A pair of earthquake rattled an area in Oklahoma and Kansas early this morning, shaking many people out of bed. Thus far there are no reports of serious damage, although the Associated Press reports that thousands of homes in the affected area lost power.

Earthquakes Shake Oklahoma City Region

First earthquake measured at 4.3

The U.S. Geological Survey gave the first earthquake a preliminary magnitude of 4.1 but later upgraded it to 4.3. It hit at 5:39 a.m. local time this morning, and its epicenter was about five miles east-northeast of Edmond, Okla. A second earthquake measuring 3.4 on the Richter scale hit the same area about ten minutes after the first one.

Officials in Edmond said approximately 4,400 businesses and homes were without power immediately following the earthquake. However, the local utility company was able to restore power within an hour and a half of the quake.

Only minor damage reported for now

Although no reports of major damage have come in to local media outlets, OKC Fox is reporting that some people are reporting some minor damage like pictures falling off the walls and items being rattled off of shells. At least one person in the affected area reports that the earthquake broke the mirror in his daughter’s room.

Also a liquor store reports that it knocked many bottles off its shelves, so a massive cleanup effort will be underway there to pick up all the glass and clean up the spilled alcohol. Local media report that the liquor store is located near the quakes’ epicenter.

Oklahomans take to Twitter

As is usually the case with any major event, people who experienced it began tweeting about it, providing a variety of perspectives and experiences, all in one place. Twitter has proven time and time again to be a source of breaking news when anything of note happens. Here are some of the tweets that were posted following the two earthquakes in Oklahoma and Kansas:

Numerous Twitter users observed that today’s quakes accompanied a recent spate of severe weather in Oklahoma:

ESPN’s Jake Trotter also observed that there was also severe weather going on in the region at the time of the earthquakes:

The ice storm snapped some power poles in half, knocking out power to thousands of homes and businesses in the northwestern part of Oklahoma City. Weather Channel meteorologist Ari Sarsalri observed that their radar picked up birds taking to the skies to flee the earthquake:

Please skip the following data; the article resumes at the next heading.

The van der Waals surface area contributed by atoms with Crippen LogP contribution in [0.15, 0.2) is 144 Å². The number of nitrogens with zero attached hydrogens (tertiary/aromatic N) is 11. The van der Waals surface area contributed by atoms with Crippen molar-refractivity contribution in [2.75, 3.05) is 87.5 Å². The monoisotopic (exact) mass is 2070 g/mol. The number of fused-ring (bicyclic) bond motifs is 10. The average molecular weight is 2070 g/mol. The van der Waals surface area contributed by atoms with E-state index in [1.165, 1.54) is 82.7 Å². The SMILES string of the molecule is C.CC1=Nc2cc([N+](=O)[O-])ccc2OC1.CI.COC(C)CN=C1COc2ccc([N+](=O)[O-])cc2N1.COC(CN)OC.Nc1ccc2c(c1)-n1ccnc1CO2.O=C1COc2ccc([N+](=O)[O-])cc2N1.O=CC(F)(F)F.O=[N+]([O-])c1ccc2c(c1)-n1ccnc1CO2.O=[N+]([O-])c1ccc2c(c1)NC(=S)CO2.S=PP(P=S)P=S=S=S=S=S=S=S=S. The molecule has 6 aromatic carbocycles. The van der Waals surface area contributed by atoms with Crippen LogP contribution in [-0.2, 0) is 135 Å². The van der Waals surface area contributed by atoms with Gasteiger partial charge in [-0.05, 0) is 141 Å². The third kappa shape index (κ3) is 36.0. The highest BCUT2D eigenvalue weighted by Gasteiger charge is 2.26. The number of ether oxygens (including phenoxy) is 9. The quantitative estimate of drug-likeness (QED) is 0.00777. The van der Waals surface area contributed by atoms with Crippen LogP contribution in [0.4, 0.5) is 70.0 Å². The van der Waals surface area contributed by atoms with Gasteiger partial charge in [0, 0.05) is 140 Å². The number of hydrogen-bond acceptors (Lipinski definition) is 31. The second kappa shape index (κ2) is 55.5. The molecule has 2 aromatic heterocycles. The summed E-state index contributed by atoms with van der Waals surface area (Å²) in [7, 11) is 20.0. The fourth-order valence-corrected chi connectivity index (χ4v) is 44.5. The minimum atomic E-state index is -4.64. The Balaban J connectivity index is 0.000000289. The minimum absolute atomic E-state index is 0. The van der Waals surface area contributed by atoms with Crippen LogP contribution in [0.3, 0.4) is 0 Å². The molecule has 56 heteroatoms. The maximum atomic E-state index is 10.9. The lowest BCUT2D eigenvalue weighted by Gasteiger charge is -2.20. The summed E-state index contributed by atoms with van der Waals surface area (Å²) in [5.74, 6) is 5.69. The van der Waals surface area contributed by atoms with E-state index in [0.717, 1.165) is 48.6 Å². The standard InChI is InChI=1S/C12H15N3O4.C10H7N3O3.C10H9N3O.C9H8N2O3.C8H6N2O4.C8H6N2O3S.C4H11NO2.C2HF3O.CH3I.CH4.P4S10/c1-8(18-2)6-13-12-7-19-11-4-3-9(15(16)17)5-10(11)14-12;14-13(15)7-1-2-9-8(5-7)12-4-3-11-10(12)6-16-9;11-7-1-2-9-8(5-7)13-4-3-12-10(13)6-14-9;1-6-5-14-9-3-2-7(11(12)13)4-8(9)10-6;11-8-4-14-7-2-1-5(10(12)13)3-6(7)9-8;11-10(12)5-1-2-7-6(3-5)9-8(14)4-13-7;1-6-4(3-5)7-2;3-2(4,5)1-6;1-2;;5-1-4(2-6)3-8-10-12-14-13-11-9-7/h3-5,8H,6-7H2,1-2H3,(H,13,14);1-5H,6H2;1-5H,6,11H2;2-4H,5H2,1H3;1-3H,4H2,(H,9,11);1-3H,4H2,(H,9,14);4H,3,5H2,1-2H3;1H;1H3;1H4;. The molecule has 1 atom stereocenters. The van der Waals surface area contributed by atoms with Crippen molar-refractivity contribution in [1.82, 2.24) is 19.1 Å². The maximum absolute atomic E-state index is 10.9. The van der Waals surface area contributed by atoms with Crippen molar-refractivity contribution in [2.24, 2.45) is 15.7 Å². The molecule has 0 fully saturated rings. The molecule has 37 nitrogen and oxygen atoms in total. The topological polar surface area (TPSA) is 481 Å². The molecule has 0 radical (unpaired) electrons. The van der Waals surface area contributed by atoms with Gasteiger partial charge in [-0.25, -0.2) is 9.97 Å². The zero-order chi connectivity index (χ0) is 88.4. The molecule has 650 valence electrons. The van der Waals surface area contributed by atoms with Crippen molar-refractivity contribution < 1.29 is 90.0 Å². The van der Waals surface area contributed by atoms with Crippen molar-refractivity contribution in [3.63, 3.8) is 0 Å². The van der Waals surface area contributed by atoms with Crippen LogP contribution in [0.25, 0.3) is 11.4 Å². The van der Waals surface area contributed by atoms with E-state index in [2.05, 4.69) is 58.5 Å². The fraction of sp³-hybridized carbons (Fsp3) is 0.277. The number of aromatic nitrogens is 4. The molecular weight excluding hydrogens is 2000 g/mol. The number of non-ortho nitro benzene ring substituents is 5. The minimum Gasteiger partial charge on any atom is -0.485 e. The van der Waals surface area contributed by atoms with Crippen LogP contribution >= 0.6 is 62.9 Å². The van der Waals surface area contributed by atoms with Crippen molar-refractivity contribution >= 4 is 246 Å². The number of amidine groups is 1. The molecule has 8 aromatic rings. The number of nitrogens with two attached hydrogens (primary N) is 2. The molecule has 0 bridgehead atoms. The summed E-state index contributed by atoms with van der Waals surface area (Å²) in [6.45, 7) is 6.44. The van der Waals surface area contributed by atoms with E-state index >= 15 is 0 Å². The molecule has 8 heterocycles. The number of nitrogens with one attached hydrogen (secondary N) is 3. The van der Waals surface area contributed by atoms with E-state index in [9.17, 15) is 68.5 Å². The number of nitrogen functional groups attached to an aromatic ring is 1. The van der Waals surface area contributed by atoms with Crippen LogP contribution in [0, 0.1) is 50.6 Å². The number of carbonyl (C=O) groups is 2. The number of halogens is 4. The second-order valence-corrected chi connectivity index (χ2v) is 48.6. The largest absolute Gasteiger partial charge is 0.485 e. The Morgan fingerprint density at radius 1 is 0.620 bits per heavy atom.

Oklahoma sees uptick in earthquakes

Recently Oklahoma has seen a huge uptick in the number of earthquakes there over the last hundred years. Just yesterday, the state was rocked by another smaller quake measuring 3.5 on the Richter scale, according to the USGS. So far over 5,000 quakes have been recorded this year, but in the past, the state had almost no earthquakes. However, last year broke the previous record, and this year is on track to set yet another new record for the number of earthquakes.

ABC News and NPR reported that the uptick is being blamed on the gas and oil production industry in the area as wastewater is being injected underground for the production. As a result, regulators in the state have been cutting back on the volume and shutting down some disposal wells there. The governor’s office said recently that approximately 1.5 billion barrels of wastewater were injected underground in Oklahoma last year.

The wastewater is produced by the fuel production industry, and to keep it from contaminating the drinking water, oil companies inject it into wells underground.

Energy industry endangered by quakes

The state is one of the most important areas for gas and oil production in the U.S., and the increase in the number of earthquakes seems to be endangering the energy industry there, according to NPR, even though the energy industry is being blamed for them. For now anyway, the earthquakes have only triggered inspections but have not caused any serious problems at the massive fuel tank farms in the area.

Homeland Security is concerned about the danger to the energy industry, mostly about the tanks, a USGS research geophysicist told NPR. The fault lines that have formed under the area may see more rattling in the future, and a major earthquake that damages the tank forms on top of those fault lines could seriously disrupt the energy market in the U.S.